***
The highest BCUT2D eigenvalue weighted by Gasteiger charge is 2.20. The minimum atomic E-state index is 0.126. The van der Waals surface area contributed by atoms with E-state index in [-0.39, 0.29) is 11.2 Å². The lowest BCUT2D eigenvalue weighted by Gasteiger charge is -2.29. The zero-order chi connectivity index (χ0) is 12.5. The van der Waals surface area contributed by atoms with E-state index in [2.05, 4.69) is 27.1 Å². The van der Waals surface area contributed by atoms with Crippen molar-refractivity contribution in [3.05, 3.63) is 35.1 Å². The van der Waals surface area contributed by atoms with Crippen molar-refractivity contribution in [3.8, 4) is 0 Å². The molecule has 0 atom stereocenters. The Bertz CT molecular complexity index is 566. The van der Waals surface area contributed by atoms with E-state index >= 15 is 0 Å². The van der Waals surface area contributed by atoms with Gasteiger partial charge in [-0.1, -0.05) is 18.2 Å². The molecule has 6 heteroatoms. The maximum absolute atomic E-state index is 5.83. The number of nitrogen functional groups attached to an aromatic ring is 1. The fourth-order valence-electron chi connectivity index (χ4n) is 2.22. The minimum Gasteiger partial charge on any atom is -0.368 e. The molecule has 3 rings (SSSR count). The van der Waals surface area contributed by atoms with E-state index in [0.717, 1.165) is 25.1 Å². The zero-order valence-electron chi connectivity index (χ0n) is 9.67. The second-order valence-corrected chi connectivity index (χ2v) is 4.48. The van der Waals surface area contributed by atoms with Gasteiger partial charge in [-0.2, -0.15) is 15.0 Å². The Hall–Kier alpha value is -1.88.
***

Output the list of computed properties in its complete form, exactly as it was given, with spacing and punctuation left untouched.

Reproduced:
The highest BCUT2D eigenvalue weighted by Gasteiger charge is 2.20. The minimum atomic E-state index is 0.126. The van der Waals surface area contributed by atoms with E-state index in [-0.39, 0.29) is 11.2 Å². The lowest BCUT2D eigenvalue weighted by Gasteiger charge is -2.29. The zero-order chi connectivity index (χ0) is 12.5. The van der Waals surface area contributed by atoms with E-state index in [2.05, 4.69) is 27.1 Å². The van der Waals surface area contributed by atoms with Crippen molar-refractivity contribution in [3.05, 3.63) is 35.1 Å². The van der Waals surface area contributed by atoms with Crippen molar-refractivity contribution in [3.8, 4) is 0 Å². The molecule has 0 atom stereocenters. The Bertz CT molecular complexity index is 566. The van der Waals surface area contributed by atoms with E-state index >= 15 is 0 Å². The van der Waals surface area contributed by atoms with Gasteiger partial charge in [-0.1, -0.05) is 18.2 Å². The molecule has 6 heteroatoms. The maximum absolute atomic E-state index is 5.83. The number of nitrogen functional groups attached to an aromatic ring is 1. The fourth-order valence-electron chi connectivity index (χ4n) is 2.22. The minimum Gasteiger partial charge on any atom is -0.368 e. The molecule has 3 rings (SSSR count). The van der Waals surface area contributed by atoms with E-state index in [0.717, 1.165) is 25.1 Å². The zero-order valence-electron chi connectivity index (χ0n) is 9.67. The second-order valence-corrected chi connectivity index (χ2v) is 4.48. The van der Waals surface area contributed by atoms with Gasteiger partial charge in [-0.2, -0.15) is 15.0 Å². The Hall–Kier alpha value is -1.88.